Tughill to Adirondacks case study

Finding Common Ground for Connectivity in Rural Communities

On a snowy December night in 2010, the Staying Connected Initiative led a community visioning exercise with stakeholder groups and local officials representing Ava, Steuben, and Western , three small towns in the Tug Hill – Adirondacks linkage in New York. Despite the bad weather, the small town hall was packed with landowners, snowmobilers, birders, loggers, farmers, hikers, hunters, anglers, ATVers, and local people from all walks of life.

The 25 participants, guided by a Staying Connected facilitator, divided up into small groups, hunched over local maps, and began marking places they cared about and valued most within their communities.

P1020494
© Jens Hilke

“We asked a single question: ‘What do you love about living in your town?’ And in doing so, we made it very transparent that we were including all perspectives and that everyone’s view was equally valid,” remembers Leslie Karasin, Program Manger for the Adirondack Program of the Wildlife Conservation Society. “We weren’t trying to set priorities, discuss the merits of wildlife connectivity, or do land use planning. We merely wanted to document the places that people love in their towns, and find out why they care about them.”

The townspeople quickly warmed to the process: “Some said, ‘I love the quiet or wildlife sightings here, or I love to ski, hunt, or fish there.’ Others said, ‘I really love the economic opportunities provided here, or the community feel of the downtown.’ We got a huge range of responses,” recalls Jens Hilke, the Vermont Fish and Wildlife Department biologist who facilitated the meeting.

The exercise conducted that winter night is formally known as Community Values Mapping, an innovative new conservation technique being implemented by Staying Connected. “It’s a way to create conversations in communities around the shared values that exist between people,” rather than focusing on what divides them, says Karasin. “For me it was exciting to apply the tool and see its potential for finding common ground between diverse interest groups.”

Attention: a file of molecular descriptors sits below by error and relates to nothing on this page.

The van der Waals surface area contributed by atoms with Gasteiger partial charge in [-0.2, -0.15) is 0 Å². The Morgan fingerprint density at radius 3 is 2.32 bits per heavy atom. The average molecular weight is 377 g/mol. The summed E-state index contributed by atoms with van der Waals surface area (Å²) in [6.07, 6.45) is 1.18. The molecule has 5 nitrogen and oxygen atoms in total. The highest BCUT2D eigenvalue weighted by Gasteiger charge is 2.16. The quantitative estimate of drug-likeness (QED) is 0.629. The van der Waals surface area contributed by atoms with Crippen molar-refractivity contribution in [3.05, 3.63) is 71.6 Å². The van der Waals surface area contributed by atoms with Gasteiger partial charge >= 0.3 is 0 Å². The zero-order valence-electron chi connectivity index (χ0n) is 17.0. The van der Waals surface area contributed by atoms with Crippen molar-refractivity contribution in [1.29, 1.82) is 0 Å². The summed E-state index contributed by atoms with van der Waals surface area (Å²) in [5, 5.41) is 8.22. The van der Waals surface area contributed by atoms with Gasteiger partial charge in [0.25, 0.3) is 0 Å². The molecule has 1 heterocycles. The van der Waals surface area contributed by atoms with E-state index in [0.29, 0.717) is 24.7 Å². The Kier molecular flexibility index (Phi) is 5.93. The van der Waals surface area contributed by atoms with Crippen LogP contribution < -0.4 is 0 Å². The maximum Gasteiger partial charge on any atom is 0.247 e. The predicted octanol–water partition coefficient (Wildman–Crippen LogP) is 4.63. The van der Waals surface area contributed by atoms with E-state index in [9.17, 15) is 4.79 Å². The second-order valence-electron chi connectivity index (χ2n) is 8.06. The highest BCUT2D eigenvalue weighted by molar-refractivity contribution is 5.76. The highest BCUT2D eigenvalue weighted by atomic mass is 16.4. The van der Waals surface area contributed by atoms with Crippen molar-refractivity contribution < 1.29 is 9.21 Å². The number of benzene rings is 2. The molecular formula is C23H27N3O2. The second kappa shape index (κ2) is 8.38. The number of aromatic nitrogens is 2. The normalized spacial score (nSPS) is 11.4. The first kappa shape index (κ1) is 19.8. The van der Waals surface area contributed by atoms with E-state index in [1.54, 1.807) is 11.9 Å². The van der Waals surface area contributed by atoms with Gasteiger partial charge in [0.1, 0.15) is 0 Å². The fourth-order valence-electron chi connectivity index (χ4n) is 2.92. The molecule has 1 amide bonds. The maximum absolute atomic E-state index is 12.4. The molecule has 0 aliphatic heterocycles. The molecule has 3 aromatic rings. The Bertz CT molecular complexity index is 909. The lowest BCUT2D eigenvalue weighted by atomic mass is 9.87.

The groundwork for this particular Community Values Mapping session had been laid more than a year earlier. In 2009, the Staying Connected Initiative had modeled and mapped the wildlife linkages connecting New York’s Tug Hill, a 2,100 square mile upland of largely unbroken northern hardwood forest, and the Adirondack Mountains, with its 2.3 million acre Forest Preserve.

The most endangered linkage they discovered was a roughly 20-mile-long wildlife corridor that crossed the Black River Valley and included the tiny New York towns of Ava, Western, Steuben, Boonville, Forestport and Remsen.

Number of community value groups
Number of community value groups LEGEND

“We noticed right away that those towns had a lot in common,” says Tug Hill Commission Associate Director of Natural Resources Katie Malinowski. “They’re all in northern Oneida County. They share valley topography, many of the same sorts of development pressures, are mostly rural, historically with lots of agricultural land. The local people typically shop in the same places, often know each other, and have similar attitudes,” including suspicions concerning outside conservation efforts and worries about inappropriate development altering the rural character of their towns.

A group of five Staying Connected partners – the Wildlife Conservation Society, The Nature Conservancy, Tug Hill Tomorrow Land Trust, Tug Hill Commission, and Northern Oneida County Council of Governments – went to work to implement the Initiative’s three-pronged strategy for maintaining linkages, which includes land protection, local land use planning, and technical assistance to local organizations.

Community Values Mapping was chosen as a key first step for engaging local towns, with one session planned for Ava, Steuben and Western in 2010, and a second planned for Boonville, Forestport and Remsen late in 2012.

The Community Values Mapping process began well before the actual meetings. “A vast majority of the work is in outreach done ahead of time by our local partners to insure all the constituencies are well represented on the night of the mapping activity,” says Hilke. “In our case we worked with the Tug Hill Commission and the circuit riders of the Northern Oneida County Council of Governments. They combed the communities, inviting a diverse cross-section of town residents to the events.”

Geraldine Ritter, a circuit rider very familiar with the residents of Ava, Western, and Steuben, was very happy with the resulting Community Values Mapping session. Despite the diverse views represented, participants “were surprised that all of the small groups came up with roughly the same information on their maps,” she recalls. “People agreed that the interactive exercise was very useful. One big plus was that they got to know people they didn’t know from other towns, and to understand what was important to adjoining communities.” The process also helped residents realize the value of what they have in their communities. Many agreed that Staying Connected might offer good tools for developing conservation guidelines in the future.

After the Ava, Steuben and Western meeting, Staying Connected merged all the data collected into a single document, mapping all the values that had been noted by attendees.